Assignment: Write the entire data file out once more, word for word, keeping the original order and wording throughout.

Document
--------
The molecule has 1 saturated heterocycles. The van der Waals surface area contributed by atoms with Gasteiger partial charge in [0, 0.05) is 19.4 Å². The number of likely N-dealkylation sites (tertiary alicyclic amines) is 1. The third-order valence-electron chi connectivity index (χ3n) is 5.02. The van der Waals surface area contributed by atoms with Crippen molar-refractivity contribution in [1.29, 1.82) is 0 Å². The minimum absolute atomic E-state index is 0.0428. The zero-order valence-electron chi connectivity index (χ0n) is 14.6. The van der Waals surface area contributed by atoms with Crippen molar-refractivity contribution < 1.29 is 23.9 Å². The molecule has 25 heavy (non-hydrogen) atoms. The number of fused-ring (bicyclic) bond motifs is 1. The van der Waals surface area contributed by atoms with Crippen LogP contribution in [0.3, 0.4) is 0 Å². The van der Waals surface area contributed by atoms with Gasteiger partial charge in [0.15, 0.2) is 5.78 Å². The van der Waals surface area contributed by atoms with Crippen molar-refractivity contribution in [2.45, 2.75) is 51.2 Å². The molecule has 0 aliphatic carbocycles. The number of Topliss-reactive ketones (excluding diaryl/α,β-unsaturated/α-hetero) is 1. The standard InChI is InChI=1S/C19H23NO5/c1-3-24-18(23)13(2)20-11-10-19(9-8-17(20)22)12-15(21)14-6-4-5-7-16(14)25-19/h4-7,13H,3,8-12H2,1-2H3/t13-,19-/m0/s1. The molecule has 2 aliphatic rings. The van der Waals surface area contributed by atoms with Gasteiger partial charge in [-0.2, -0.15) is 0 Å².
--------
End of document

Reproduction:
The molecule has 1 saturated heterocycles. The van der Waals surface area contributed by atoms with Gasteiger partial charge in [0, 0.05) is 19.4 Å². The number of likely N-dealkylation sites (tertiary alicyclic amines) is 1. The third-order valence-electron chi connectivity index (χ3n) is 5.02. The van der Waals surface area contributed by atoms with Crippen molar-refractivity contribution in [1.29, 1.82) is 0 Å². The minimum absolute atomic E-state index is 0.0428. The zero-order valence-electron chi connectivity index (χ0n) is 14.6. The van der Waals surface area contributed by atoms with Crippen molar-refractivity contribution < 1.29 is 23.9 Å². The molecule has 25 heavy (non-hydrogen) atoms. The number of fused-ring (bicyclic) bond motifs is 1. The van der Waals surface area contributed by atoms with Crippen LogP contribution in [0.3, 0.4) is 0 Å². The van der Waals surface area contributed by atoms with Gasteiger partial charge in [0.15, 0.2) is 5.78 Å². The van der Waals surface area contributed by atoms with Crippen molar-refractivity contribution in [2.45, 2.75) is 51.2 Å². The molecule has 0 aliphatic carbocycles. The number of Topliss-reactive ketones (excluding diaryl/α,β-unsaturated/α-hetero) is 1. The standard InChI is InChI=1S/C19H23NO5/c1-3-24-18(23)13(2)20-11-10-19(9-8-17(20)22)12-15(21)14-6-4-5-7-16(14)25-19/h4-7,13H,3,8-12H2,1-2H3/t13-,19-/m0/s1. The molecule has 2 aliphatic rings. The van der Waals surface area contributed by atoms with Gasteiger partial charge in [-0.2, -0.15) is 0 Å².